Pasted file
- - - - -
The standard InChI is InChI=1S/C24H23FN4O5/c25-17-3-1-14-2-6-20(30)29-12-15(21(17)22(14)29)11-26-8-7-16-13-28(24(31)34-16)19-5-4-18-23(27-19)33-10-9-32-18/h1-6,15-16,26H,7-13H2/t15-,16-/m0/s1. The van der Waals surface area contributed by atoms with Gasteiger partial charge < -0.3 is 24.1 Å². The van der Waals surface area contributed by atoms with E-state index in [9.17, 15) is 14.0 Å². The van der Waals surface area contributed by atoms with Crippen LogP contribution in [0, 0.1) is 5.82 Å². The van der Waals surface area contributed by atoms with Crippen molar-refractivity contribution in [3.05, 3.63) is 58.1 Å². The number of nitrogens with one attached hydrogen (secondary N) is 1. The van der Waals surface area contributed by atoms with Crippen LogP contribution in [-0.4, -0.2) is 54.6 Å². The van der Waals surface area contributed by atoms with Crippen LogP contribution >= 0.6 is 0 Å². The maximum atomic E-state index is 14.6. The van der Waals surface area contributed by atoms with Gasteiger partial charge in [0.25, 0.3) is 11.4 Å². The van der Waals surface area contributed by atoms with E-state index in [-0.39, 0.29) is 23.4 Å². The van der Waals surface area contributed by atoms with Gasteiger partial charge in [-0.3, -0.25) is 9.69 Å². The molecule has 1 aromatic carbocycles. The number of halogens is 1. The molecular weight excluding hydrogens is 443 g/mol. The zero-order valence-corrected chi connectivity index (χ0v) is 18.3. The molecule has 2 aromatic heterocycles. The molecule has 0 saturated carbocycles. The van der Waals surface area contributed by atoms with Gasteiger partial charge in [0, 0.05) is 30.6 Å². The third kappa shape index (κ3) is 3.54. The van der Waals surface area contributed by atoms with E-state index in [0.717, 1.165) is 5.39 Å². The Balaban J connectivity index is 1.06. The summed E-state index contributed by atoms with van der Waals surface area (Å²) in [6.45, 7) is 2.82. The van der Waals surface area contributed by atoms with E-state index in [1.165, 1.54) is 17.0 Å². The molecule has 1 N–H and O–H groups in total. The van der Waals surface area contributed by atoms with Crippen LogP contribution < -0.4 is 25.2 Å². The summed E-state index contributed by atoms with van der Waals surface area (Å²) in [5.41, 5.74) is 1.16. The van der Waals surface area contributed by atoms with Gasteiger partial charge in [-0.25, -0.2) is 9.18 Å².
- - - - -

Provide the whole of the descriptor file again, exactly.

The standard InChI is InChI=1S/C24H23FN4O5/c25-17-3-1-14-2-6-20(30)29-12-15(21(17)22(14)29)11-26-8-7-16-13-28(24(31)34-16)19-5-4-18-23(27-19)33-10-9-32-18/h1-6,15-16,26H,7-13H2/t15-,16-/m0/s1. The van der Waals surface area contributed by atoms with Gasteiger partial charge < -0.3 is 24.1 Å². The van der Waals surface area contributed by atoms with E-state index in [9.17, 15) is 14.0 Å². The van der Waals surface area contributed by atoms with Crippen LogP contribution in [0, 0.1) is 5.82 Å². The van der Waals surface area contributed by atoms with Crippen molar-refractivity contribution in [3.05, 3.63) is 58.1 Å². The number of nitrogens with one attached hydrogen (secondary N) is 1. The van der Waals surface area contributed by atoms with Crippen LogP contribution in [-0.4, -0.2) is 54.6 Å². The van der Waals surface area contributed by atoms with Crippen LogP contribution >= 0.6 is 0 Å². The maximum atomic E-state index is 14.6. The van der Waals surface area contributed by atoms with Gasteiger partial charge in [0.25, 0.3) is 11.4 Å². The van der Waals surface area contributed by atoms with E-state index in [-0.39, 0.29) is 23.4 Å². The van der Waals surface area contributed by atoms with Gasteiger partial charge in [-0.3, -0.25) is 9.69 Å². The molecule has 1 aromatic carbocycles. The number of halogens is 1. The molecular weight excluding hydrogens is 443 g/mol. The zero-order valence-corrected chi connectivity index (χ0v) is 18.3. The molecule has 2 aromatic heterocycles. The molecule has 0 saturated carbocycles. The van der Waals surface area contributed by atoms with Gasteiger partial charge in [0, 0.05) is 30.6 Å². The third kappa shape index (κ3) is 3.54. The van der Waals surface area contributed by atoms with E-state index in [0.717, 1.165) is 5.39 Å². The Balaban J connectivity index is 1.06. The summed E-state index contributed by atoms with van der Waals surface area (Å²) in [6.45, 7) is 2.82. The van der Waals surface area contributed by atoms with E-state index in [1.165, 1.54) is 17.0 Å². The molecule has 1 N–H and O–H groups in total. The van der Waals surface area contributed by atoms with Crippen LogP contribution < -0.4 is 25.2 Å². The summed E-state index contributed by atoms with van der Waals surface area (Å²) in [5.41, 5.74) is 1.16. The van der Waals surface area contributed by atoms with Gasteiger partial charge in [-0.25, -0.2) is 9.18 Å².